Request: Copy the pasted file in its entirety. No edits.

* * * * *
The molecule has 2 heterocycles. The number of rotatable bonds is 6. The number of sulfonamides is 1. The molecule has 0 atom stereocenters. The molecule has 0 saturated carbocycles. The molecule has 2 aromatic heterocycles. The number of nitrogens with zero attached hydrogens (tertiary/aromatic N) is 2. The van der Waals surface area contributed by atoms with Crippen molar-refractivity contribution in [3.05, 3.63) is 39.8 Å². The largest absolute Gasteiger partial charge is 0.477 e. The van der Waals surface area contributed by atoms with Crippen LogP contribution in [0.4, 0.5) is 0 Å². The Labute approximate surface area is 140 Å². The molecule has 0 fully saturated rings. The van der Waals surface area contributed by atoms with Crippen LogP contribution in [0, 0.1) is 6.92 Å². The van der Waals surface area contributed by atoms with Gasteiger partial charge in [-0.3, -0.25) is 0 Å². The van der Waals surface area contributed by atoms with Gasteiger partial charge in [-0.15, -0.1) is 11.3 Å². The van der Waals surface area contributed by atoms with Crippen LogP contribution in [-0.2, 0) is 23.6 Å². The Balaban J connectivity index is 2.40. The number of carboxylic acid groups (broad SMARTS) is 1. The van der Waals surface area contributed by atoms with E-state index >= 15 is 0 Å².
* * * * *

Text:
The molecule has 2 heterocycles. The number of rotatable bonds is 6. The number of sulfonamides is 1. The molecule has 0 atom stereocenters. The molecule has 0 saturated carbocycles. The molecule has 2 aromatic heterocycles. The number of nitrogens with zero attached hydrogens (tertiary/aromatic N) is 2. The van der Waals surface area contributed by atoms with Crippen molar-refractivity contribution in [3.05, 3.63) is 39.8 Å². The largest absolute Gasteiger partial charge is 0.477 e. The van der Waals surface area contributed by atoms with Crippen LogP contribution in [0.4, 0.5) is 0 Å². The Labute approximate surface area is 140 Å². The molecule has 0 fully saturated rings. The van der Waals surface area contributed by atoms with Crippen LogP contribution in [0, 0.1) is 6.92 Å². The van der Waals surface area contributed by atoms with Gasteiger partial charge in [-0.3, -0.25) is 0 Å². The van der Waals surface area contributed by atoms with Gasteiger partial charge in [-0.15, -0.1) is 11.3 Å². The van der Waals surface area contributed by atoms with Crippen LogP contribution in [-0.2, 0) is 23.6 Å². The Balaban J connectivity index is 2.40. The number of carboxylic acid groups (broad SMARTS) is 1. The van der Waals surface area contributed by atoms with E-state index >= 15 is 0 Å².